In this post, I take Bayesianism to be the following normative epistemological claim: “You should treat your beliefs like probabilities, and reason according to the axioms of probability theory.”
Here are a few reasons why I support this claim:
I. Logic is not enough
Reasoning deductively from premises to conclusion is a wonderfully powerful tool when it can be applied. If you have absolute certainty in some set of premises, and these premises entail a new conclusion, then you can extend your certainty to the new conclusion. Alternatively, you can state clearly the conditions under which you would be granted certain belief, in the form of a conditional argument (if you were to convince me that A and B are true, then I would believe that C is true).
This is great for mathematicians proving theorems about abstract logical entities. But in the real world, deductive inference is simply not enough to account for the types of problems we face. We are constantly reasoning in a condition of uncertainty, where we have multiple competing theories about what’s going on, and we seek evidence – partial evidence, not deductively complete evidence – as to which of these theories we should favor.
If you want to know how to form beliefs about the parts of reality that aren’t clear-cut and certain, then you need to go beyond pure logic.
II. Probability theory is a natural extension of logic
Cox’s theorem shows that any system of plausible reasoning – modifying and updating beliefs in the presence of uncertainty – that is consistent with logic and a few minimal assumptions about normative reasoning is necessarily isomorphic to probability theory.
The converse of this is that any system of reasoning under uncertainty that isn’t ultimately functionally equivalent to Bayesianism is either logically inconsistent or violates other common-sense axioms of reasoning.
In other words, probability theory is the best candidate that we have for extending logic into the domain of the uncertain. It is about what is likely, not certain, to be true, and the way that we should update these assessments when receiving new information. In turn, probability theory contains ordinary logic as a special case when you take the limit of absolutely certainty.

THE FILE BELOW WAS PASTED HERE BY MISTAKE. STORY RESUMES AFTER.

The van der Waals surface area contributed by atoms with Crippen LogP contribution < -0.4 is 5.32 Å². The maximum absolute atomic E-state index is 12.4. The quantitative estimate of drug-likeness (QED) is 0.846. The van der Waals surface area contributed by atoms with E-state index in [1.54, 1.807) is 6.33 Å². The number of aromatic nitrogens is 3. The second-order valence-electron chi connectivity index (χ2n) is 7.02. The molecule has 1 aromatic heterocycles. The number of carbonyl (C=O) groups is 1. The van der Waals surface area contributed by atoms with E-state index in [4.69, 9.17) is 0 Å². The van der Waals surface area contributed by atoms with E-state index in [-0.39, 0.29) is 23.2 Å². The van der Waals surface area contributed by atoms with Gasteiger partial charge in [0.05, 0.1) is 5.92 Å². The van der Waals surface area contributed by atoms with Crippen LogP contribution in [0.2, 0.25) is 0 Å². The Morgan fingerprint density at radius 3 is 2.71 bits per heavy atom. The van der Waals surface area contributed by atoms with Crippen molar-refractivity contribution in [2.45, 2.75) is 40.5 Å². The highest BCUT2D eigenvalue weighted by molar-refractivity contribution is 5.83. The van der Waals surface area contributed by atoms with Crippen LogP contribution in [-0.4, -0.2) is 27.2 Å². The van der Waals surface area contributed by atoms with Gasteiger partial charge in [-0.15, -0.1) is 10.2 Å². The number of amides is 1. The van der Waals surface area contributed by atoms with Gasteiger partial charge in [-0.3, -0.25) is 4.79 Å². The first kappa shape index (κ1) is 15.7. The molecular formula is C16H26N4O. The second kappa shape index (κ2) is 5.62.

III. Non-Bayesian systems of plausible reasoning result in inconsistencies and irrational behavior
Dutch-book arguments prove that any agent that is violating the axioms of probability theory can be exploited by cleverly capitalizing on logical inconsistencies in their beliefs. This combines a pragmatic argument (non-Bayesians are worse off in the long run) with an epistemic argument (non-Bayesians are vulnerable to logical inconsistencies in their preferences).
IV. You should be honest about your uncertainty
The principle of maximizing entropy mandates a unique way to set beliefs given your evidence, such that you make no presumptions about knowledge that you don’t have. This principle is fully consistent with and equivalent to standard Bayesian conditionalization.
In other words, Bayesianism is about epistemic humility – it tells you to not pretend to know things that you don’t know.
V. Bayesianism provides the foundations for the scientific method
The scientific method, needless to say, is humanity’s crowning epistemic achievement. With it we have invented medicine, probed atoms, and gone to the stars. Its success can be attributed to the structure of its method of investigating truth claims: in short, science is about searching theories for testable consequences, and then running experiments to update our beliefs in these theories.
This is all contained in Bayes’ rule, the fundamental law of probabilistic inference:
Pr(theory | evidence) ~ Pr(evidence | theory) · Pr(theory)
This rule tells you precisely how you should update your beliefs given your evidence, no more and no less. It contains the wisdom of empiricism that has revolutionized the world we live in.
VI. Bayesianism is practically useful
So maybe you’re convinced that Bayesianism is right in principle. There’s a separate question of if Bayesianism is useful in practice. Maybe treating your beliefs like probabilities is like trying to do psychology starting from Schrödinger’s equation – possible in principle but practically infeasible, not to mention a waste of time.
But Bayesianism is practically useful.
Statistical mechanics, one of the most powerful branches of modern science, is built on a foundation of explicitly Bayesian principles. More generally, good statistical reasoning is incredibly useful across all domains of truth-seeking, and an essential skill for anybody that wants to understand the world.
And Bayesianism is not just useful for epistemic reasons. A fundamental ingredient of decision-making is the ability to produce accurate models of reality. If you want to effectively achieve your goals, whatever they are, you must be able to engage in careful probabilistic reasoning.
And finally, in my personal experience I have found Bayesian epistemology to be infinitely mineable for useful heuristics in thinking about philosophy, physics, altruism, psychology, politics, my personal life, and pretty much everything else. I recommend anybody whose interest has been sparked to check out the following links:
- Arbital guide to Bayes’ rule (if you’re only going to check out one of the links, make it this one)
- E.T. Jaynes’ full-length textbook Probability Theory: The Logic of Science
- Stanford Encyclopedia of Philosophy entry on Bayesianism
- The blog SlateStarCodex, often a source of good applied Bayesian thinking – especially this and this